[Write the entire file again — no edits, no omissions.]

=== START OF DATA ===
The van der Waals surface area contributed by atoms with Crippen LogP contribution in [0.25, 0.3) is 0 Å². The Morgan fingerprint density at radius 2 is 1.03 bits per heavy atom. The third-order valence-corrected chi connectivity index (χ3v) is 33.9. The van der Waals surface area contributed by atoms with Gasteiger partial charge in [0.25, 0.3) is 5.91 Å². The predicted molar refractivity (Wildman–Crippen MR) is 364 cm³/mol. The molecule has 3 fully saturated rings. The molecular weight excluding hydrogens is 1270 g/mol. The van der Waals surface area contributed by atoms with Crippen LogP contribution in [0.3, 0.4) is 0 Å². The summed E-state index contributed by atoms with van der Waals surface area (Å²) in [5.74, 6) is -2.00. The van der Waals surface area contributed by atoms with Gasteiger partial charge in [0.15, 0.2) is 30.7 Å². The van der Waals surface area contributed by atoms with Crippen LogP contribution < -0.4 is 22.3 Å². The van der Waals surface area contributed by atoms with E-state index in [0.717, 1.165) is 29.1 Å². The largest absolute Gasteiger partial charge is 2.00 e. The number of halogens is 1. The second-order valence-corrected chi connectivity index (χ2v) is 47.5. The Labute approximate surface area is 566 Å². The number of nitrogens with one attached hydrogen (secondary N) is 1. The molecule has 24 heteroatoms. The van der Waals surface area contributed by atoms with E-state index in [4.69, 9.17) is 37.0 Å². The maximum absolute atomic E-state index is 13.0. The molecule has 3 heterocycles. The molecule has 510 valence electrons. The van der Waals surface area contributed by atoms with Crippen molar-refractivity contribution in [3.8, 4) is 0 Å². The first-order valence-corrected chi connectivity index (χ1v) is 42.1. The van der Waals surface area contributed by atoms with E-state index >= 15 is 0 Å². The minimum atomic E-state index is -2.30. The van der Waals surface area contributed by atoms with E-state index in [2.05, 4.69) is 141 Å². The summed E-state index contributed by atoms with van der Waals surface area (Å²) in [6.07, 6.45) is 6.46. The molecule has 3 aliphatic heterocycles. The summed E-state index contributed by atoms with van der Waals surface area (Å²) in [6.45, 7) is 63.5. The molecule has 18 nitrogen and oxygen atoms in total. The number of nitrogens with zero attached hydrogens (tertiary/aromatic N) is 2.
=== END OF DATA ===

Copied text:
The van der Waals surface area contributed by atoms with Crippen LogP contribution in [0.25, 0.3) is 0 Å². The Morgan fingerprint density at radius 2 is 1.03 bits per heavy atom. The third-order valence-corrected chi connectivity index (χ3v) is 33.9. The van der Waals surface area contributed by atoms with Gasteiger partial charge in [0.25, 0.3) is 5.91 Å². The predicted molar refractivity (Wildman–Crippen MR) is 364 cm³/mol. The molecule has 3 fully saturated rings. The molecular weight excluding hydrogens is 1270 g/mol. The van der Waals surface area contributed by atoms with Crippen LogP contribution in [0.3, 0.4) is 0 Å². The summed E-state index contributed by atoms with van der Waals surface area (Å²) in [5.74, 6) is -2.00. The van der Waals surface area contributed by atoms with Gasteiger partial charge in [0.15, 0.2) is 30.7 Å². The van der Waals surface area contributed by atoms with Crippen LogP contribution < -0.4 is 22.3 Å². The van der Waals surface area contributed by atoms with E-state index in [0.717, 1.165) is 29.1 Å². The largest absolute Gasteiger partial charge is 2.00 e. The number of halogens is 1. The second-order valence-corrected chi connectivity index (χ2v) is 47.5. The Labute approximate surface area is 566 Å². The number of nitrogens with one attached hydrogen (secondary N) is 1. The molecule has 24 heteroatoms. The van der Waals surface area contributed by atoms with E-state index in [4.69, 9.17) is 37.0 Å². The maximum absolute atomic E-state index is 13.0. The molecule has 3 heterocycles. The molecule has 510 valence electrons. The van der Waals surface area contributed by atoms with Crippen molar-refractivity contribution in [3.8, 4) is 0 Å². The first-order valence-corrected chi connectivity index (χ1v) is 42.1. The van der Waals surface area contributed by atoms with E-state index >= 15 is 0 Å². The minimum atomic E-state index is -2.30. The van der Waals surface area contributed by atoms with E-state index in [2.05, 4.69) is 141 Å². The summed E-state index contributed by atoms with van der Waals surface area (Å²) in [6.07, 6.45) is 6.46. The molecule has 3 aliphatic heterocycles. The summed E-state index contributed by atoms with van der Waals surface area (Å²) in [6.45, 7) is 63.5. The molecule has 18 nitrogen and oxygen atoms in total. The number of nitrogens with zero attached hydrogens (tertiary/aromatic N) is 2.